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Poem | Jewish Penicillin

you have to pass the torch
the doctor said
to the sole family chef
who uncharacteristically
was in a hospital bed
instead of caring
for someone else who was

with the calendar marching
towards rosh hashana
and family expectations
she said, appropriately,
there’s no one
to pass it to

but then began
the same wise guidance
that had shaped the lives
of my sister and me

parsnips are the secret
touch of dill and parsley
but not too much
sweet baby carrots
onions and celery
good sized chunks

I had to be focused in phoenix and do as she did in st. louis park and her mother did in st. paul and her mother did in russia.

Courtesy of the author

chicken with bones
plain breasts won’t do
make it the day before
skim the fat
for clear soup

then matzoh balls
a little bowl
of cold water
dip your fingers
between each one
roll like play-doh
when you were little
pot must be boiling
cover tight…

eleven years have passed
since she died
i took a vacation day
amid this lurking virus
the day before
the sundown of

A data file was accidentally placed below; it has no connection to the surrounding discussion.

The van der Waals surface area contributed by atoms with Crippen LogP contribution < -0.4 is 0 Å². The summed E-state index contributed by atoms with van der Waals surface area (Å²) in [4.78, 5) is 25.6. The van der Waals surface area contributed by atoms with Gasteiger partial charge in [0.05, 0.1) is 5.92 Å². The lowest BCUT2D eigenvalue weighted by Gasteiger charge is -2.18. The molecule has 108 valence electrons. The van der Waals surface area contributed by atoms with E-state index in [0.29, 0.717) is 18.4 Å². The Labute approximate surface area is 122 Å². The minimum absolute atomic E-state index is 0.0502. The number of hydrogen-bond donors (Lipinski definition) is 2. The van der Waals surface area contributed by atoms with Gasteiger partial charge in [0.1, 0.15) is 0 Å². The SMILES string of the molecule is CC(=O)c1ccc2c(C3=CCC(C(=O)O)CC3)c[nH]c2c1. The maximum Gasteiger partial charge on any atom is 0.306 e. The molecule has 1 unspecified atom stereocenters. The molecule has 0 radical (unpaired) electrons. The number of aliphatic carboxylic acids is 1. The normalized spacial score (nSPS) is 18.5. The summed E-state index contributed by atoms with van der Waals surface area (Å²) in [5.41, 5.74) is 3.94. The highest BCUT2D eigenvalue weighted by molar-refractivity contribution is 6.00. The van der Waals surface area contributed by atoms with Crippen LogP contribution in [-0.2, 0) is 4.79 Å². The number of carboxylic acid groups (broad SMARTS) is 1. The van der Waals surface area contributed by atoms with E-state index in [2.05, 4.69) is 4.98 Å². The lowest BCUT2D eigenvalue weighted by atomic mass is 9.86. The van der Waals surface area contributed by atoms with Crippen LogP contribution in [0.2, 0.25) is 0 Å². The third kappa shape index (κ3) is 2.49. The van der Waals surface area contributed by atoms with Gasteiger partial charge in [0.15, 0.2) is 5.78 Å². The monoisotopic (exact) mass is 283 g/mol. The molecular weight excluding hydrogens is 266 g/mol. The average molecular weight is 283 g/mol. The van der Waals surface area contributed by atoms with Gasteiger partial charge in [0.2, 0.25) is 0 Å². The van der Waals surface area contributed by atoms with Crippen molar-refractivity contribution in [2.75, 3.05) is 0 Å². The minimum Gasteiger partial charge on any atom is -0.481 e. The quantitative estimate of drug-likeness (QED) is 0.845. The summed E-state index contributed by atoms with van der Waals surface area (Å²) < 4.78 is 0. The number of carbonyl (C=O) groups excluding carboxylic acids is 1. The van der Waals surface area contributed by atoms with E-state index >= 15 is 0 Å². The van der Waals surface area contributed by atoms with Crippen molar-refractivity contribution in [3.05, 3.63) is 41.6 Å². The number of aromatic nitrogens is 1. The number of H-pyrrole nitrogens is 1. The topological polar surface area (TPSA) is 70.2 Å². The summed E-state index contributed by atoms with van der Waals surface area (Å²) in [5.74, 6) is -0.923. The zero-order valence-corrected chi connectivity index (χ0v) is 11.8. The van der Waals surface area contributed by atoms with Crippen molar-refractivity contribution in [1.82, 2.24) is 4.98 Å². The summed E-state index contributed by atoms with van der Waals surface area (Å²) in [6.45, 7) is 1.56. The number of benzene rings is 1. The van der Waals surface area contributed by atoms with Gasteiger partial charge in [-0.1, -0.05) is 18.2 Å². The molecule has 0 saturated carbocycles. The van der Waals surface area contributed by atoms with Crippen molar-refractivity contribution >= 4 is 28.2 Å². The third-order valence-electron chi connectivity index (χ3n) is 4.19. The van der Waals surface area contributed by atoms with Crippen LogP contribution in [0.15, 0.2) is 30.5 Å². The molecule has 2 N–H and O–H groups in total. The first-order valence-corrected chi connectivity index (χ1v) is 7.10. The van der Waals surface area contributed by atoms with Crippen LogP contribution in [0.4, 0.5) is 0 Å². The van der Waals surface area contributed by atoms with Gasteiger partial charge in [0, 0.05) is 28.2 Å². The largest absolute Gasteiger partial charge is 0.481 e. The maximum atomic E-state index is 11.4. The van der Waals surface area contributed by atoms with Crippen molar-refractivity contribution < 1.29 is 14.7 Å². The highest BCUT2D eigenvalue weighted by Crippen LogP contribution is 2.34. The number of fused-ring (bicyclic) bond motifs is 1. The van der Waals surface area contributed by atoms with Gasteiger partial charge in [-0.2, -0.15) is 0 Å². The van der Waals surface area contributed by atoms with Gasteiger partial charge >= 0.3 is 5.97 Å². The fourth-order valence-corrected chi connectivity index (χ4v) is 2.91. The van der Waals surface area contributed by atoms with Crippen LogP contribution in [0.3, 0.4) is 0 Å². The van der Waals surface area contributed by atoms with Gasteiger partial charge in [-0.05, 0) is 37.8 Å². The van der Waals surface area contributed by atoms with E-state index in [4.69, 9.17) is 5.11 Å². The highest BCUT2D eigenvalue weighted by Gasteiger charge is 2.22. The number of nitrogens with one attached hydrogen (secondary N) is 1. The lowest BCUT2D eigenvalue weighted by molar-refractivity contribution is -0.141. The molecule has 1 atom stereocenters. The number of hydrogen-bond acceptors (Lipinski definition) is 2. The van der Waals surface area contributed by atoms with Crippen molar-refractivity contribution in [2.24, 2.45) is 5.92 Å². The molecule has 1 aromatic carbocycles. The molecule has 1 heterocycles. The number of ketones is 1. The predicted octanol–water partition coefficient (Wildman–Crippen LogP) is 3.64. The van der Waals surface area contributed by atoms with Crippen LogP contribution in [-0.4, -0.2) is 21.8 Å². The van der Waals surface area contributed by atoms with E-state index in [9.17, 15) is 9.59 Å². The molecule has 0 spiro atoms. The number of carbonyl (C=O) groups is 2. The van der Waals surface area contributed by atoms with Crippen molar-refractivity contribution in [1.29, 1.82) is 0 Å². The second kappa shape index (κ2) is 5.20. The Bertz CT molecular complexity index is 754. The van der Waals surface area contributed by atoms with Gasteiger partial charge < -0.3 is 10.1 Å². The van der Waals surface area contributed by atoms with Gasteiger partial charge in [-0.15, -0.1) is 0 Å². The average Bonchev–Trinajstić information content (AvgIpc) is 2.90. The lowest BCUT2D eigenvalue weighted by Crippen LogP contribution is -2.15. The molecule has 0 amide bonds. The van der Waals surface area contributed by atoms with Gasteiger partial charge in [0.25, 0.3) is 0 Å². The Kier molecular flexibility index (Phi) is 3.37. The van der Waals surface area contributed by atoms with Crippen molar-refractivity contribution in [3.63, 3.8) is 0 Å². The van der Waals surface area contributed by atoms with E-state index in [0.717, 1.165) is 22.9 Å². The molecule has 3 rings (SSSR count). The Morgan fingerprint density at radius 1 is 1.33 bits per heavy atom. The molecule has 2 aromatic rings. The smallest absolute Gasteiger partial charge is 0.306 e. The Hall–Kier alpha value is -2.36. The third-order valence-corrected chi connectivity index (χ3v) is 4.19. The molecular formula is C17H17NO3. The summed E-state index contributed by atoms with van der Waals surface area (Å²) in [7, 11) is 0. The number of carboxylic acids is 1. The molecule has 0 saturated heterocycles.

the first seder
on a working remotely day
why waste a day
you’re home anyway
it’s just you and your son

but I had to be focused
in phoenix
and do as she did
in st. louis park
and her mother did
in st. paul
and her mother did
in russia

scooping out
fluffy knaidles
with the wooden handled
slightly warped
soup strainer
she brought
on the ship
to america

and in the midst
of this war
the tradition
retelling the story
how we became free
and the bouncing soup
and his
can I have another bowl
brought a wave
of peace
and wellbeing
to the 2 inhabitants
of apartment no. 2069

I had to be focused in phoenix and do as she did in st. louis park and her mother did in st. paul and her mother did in russia.

Rebecca Bender | Photo courtesy of Lincoln Bernhard

Rebecca Bender, who wrote this poem, and her father, Kenneth Bender are co-authors of the biography/memoir “Still” (NDSU Press 2019), winner of the Independent Press Award (Judaism category), and a finalist for the Midwest Book Awards (Religion/Philosophy category) to be announced in spring 2020. Telling the inspiring tales of five generations of a Jewish family on three continents, it contains universal themes of perseverance, community, faith overcoming challenges, and trying to live a good life, with tradition as a guide. “Still” is available through and Amazon.

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